Reasons for Extracting Teeth
- Trauma: Loosening or breaking of a tooth
- Periodontal and Gum Disease: A serious infection of the tissues and bones surrounding your teeth
- Impaction: The tooth has not erupted from the gums due to either not having room or may be coming in the wrong direction or position. An example of an impacted tooth could be wisdom teeth.
- Tooth decay
- Infection/Risk of Infection
- Crowded Mouth
What to expect during a tooth extraction
An oral surgeon or a dentist with specialized training to perform surgery, will perform the tooth extraction. Your surgeon will inject the extraction site with a local anesthesia to numb the area ensuring you do not feel any pain during the extraction. If you are someone who feels uncomfortable or anxious during dental procedures, your surgeon may be able to use a stronger general anesthesia, numbing your whole body and allowing you to sleep during the process.
The surgeon will use forceps, a medical instrument shaped like a pair of tongs to grasp the tooth. They will then wiggle the tooth back and forth to loosen it from the jawbone and ligaments. If you have an impacted tooth, a tooth which has not erupted from the gums, such as wisdom teeth, the gum and bone tissue will be cut away first. You should not feel any pain during extraction, just pressure. If you do feel any sort of pain, make sure to notify your dentist immediately.
A dental elevator may be used before forceps to aid in loosening the tooth, to remove roots or impacted teeth. This is done to aid in the prevention of tooth breakage once the pressure of the forceps is applied. There are two ways an elevator may be used:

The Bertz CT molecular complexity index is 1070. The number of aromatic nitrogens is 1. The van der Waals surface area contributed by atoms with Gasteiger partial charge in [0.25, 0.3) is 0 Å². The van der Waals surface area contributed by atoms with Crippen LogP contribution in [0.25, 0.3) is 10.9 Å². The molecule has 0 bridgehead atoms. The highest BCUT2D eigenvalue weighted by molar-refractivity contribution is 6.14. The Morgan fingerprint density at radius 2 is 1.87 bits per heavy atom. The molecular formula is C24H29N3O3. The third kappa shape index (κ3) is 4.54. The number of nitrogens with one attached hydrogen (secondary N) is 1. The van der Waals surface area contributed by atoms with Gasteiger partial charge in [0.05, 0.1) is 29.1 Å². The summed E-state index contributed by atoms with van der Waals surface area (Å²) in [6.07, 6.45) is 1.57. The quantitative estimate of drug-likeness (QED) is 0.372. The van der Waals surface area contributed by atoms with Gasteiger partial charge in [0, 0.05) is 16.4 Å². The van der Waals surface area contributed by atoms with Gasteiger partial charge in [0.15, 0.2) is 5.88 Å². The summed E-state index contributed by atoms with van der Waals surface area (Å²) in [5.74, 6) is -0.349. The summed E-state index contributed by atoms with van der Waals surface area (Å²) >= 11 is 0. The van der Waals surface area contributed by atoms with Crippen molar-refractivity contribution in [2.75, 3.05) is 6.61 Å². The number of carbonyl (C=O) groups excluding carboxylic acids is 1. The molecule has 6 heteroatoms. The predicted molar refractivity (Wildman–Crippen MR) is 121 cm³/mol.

- The tip of the instrument is wedged into the ligament space between the tooth and surrounding jawbone. The elevator is then twisted around, expanding the forced space, and separating the tooth from its ligament.
- The elevator is wedged between the tooth and crest of the surrounding bone. The bone then serves as a leverage point, applying upward pressure on the tooth, lifting it out of the socket.
Closing the Extraction Site
The dentist will remove any infected or leftover tissue from the socket. They will then wash the area to remove any tooth fragments or loose bone. The extraction site will then be stitched up and gauze will be applied to the area to stop the bleeding.
Types of Stitches
- Dissolving: Disintegrate within a few weeks on their own. Time that it takes to disappear depends on stitching size, material, and extraction site.
- Removable: Used in some instances. Removable stitches are taken out between 7-10 days after surgery.
- Pain: As the anesthesia starts wearing away, you will start feeling some pain from the extraction site
- Infection: An appearance of discharge or pus, excessive swelling and bruising, difficulty opening the mouth, and a fever are possible signs of an infection
- For the next 24 hours expect to have some swelling and residual bleeding
- Don’t smoke: Smoking will increase your pain level and slow the healing process
- Apply an ice pack to your cheek to reduce swelling
- Eat soft foods (yogurt, applesauce, ice cream, soup, pudding, etc…)
- Bite down on gauze to reduce bleeding and leave gauze in for 3-4 hours until the pad is soaked through.
- Take any prescribed or over the counter medicine
- Do not use a straw or spit for the next 24 hours: Using a straw or spitting can risk dislodging the blood clot, triggering bleeding, and causing more pain